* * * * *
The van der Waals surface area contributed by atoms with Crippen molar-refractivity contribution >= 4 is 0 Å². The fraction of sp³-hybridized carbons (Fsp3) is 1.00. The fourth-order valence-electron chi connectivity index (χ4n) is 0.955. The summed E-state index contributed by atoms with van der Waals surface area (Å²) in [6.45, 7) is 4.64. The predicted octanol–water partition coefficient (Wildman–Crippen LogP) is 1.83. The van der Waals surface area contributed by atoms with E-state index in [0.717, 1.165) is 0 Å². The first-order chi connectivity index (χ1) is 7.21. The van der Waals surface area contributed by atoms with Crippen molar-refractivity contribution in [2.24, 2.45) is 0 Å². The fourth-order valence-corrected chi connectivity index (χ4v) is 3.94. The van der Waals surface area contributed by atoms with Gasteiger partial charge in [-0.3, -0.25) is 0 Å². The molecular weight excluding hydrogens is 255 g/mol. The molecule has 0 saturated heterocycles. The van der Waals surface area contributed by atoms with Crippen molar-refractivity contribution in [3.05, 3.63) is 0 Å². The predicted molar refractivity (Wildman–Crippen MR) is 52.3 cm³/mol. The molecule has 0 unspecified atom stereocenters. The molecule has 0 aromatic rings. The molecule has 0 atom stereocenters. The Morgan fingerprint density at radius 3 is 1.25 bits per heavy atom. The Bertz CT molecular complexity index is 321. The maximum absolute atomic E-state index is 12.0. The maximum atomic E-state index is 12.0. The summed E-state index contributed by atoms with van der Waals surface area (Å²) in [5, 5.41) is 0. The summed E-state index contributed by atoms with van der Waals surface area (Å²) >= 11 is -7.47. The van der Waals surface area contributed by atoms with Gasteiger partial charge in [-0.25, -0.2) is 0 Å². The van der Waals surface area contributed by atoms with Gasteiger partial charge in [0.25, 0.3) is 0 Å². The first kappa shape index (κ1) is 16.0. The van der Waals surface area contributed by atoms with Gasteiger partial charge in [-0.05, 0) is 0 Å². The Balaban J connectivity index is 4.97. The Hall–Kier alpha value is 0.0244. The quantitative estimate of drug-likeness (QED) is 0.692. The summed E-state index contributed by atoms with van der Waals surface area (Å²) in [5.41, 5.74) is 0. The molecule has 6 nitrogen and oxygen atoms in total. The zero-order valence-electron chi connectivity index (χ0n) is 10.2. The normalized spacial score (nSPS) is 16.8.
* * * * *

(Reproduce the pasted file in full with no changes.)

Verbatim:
The van der Waals surface area contributed by atoms with Crippen molar-refractivity contribution >= 4 is 0 Å². The fraction of sp³-hybridized carbons (Fsp3) is 1.00. The fourth-order valence-electron chi connectivity index (χ4n) is 0.955. The summed E-state index contributed by atoms with van der Waals surface area (Å²) in [6.45, 7) is 4.64. The predicted octanol–water partition coefficient (Wildman–Crippen LogP) is 1.83. The van der Waals surface area contributed by atoms with E-state index in [0.717, 1.165) is 0 Å². The first-order chi connectivity index (χ1) is 7.21. The van der Waals surface area contributed by atoms with Crippen molar-refractivity contribution in [2.24, 2.45) is 0 Å². The fourth-order valence-corrected chi connectivity index (χ4v) is 3.94. The van der Waals surface area contributed by atoms with Gasteiger partial charge in [-0.3, -0.25) is 0 Å². The molecular weight excluding hydrogens is 255 g/mol. The molecule has 0 saturated heterocycles. The van der Waals surface area contributed by atoms with Crippen molar-refractivity contribution in [3.05, 3.63) is 0 Å². The predicted molar refractivity (Wildman–Crippen MR) is 52.3 cm³/mol. The molecule has 0 unspecified atom stereocenters. The molecule has 0 aromatic rings. The molecule has 0 atom stereocenters. The Morgan fingerprint density at radius 3 is 1.25 bits per heavy atom. The Bertz CT molecular complexity index is 321. The maximum absolute atomic E-state index is 12.0. The maximum atomic E-state index is 12.0. The summed E-state index contributed by atoms with van der Waals surface area (Å²) in [5, 5.41) is 0. The summed E-state index contributed by atoms with van der Waals surface area (Å²) >= 11 is -7.47. The van der Waals surface area contributed by atoms with Gasteiger partial charge in [-0.25, -0.2) is 0 Å². The van der Waals surface area contributed by atoms with Gasteiger partial charge in [0.25, 0.3) is 0 Å². The first kappa shape index (κ1) is 16.0. The van der Waals surface area contributed by atoms with Gasteiger partial charge in [-0.05, 0) is 0 Å². The Balaban J connectivity index is 4.97. The Hall–Kier alpha value is 0.0244. The quantitative estimate of drug-likeness (QED) is 0.692. The summed E-state index contributed by atoms with van der Waals surface area (Å²) in [5.41, 5.74) is 0. The molecule has 6 nitrogen and oxygen atoms in total. The zero-order valence-electron chi connectivity index (χ0n) is 10.2. The normalized spacial score (nSPS) is 16.8.